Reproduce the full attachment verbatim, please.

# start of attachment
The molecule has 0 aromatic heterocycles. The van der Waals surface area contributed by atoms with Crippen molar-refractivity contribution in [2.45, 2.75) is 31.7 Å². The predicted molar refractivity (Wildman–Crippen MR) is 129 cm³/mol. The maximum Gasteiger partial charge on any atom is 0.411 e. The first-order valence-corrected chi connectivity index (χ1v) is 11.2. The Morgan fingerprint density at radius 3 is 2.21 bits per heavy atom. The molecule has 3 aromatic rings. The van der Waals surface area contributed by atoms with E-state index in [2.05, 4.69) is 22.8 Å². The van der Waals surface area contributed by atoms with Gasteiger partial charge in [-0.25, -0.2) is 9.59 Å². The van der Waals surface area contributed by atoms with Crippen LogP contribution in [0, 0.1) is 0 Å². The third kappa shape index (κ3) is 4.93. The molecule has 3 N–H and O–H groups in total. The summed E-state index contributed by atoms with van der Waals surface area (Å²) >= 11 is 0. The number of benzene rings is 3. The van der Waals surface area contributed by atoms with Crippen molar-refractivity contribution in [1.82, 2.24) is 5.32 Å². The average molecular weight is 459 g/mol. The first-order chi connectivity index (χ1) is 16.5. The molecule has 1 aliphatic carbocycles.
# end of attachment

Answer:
The molecule has 0 aromatic heterocycles. The van der Waals surface area contributed by atoms with Crippen molar-refractivity contribution in [2.45, 2.75) is 31.7 Å². The predicted molar refractivity (Wildman–Crippen MR) is 129 cm³/mol. The maximum Gasteiger partial charge on any atom is 0.411 e. The first-order valence-corrected chi connectivity index (χ1v) is 11.2. The Morgan fingerprint density at radius 3 is 2.21 bits per heavy atom. The molecule has 3 aromatic rings. The van der Waals surface area contributed by atoms with E-state index in [2.05, 4.69) is 22.8 Å². The van der Waals surface area contributed by atoms with Gasteiger partial charge in [-0.25, -0.2) is 9.59 Å². The van der Waals surface area contributed by atoms with Crippen LogP contribution in [0, 0.1) is 0 Å². The third kappa shape index (κ3) is 4.93. The molecule has 3 N–H and O–H groups in total. The summed E-state index contributed by atoms with van der Waals surface area (Å²) >= 11 is 0. The number of benzene rings is 3. The van der Waals surface area contributed by atoms with Crippen molar-refractivity contribution in [1.82, 2.24) is 5.32 Å². The average molecular weight is 459 g/mol. The first-order chi connectivity index (χ1) is 16.5. The molecule has 1 aliphatic carbocycles.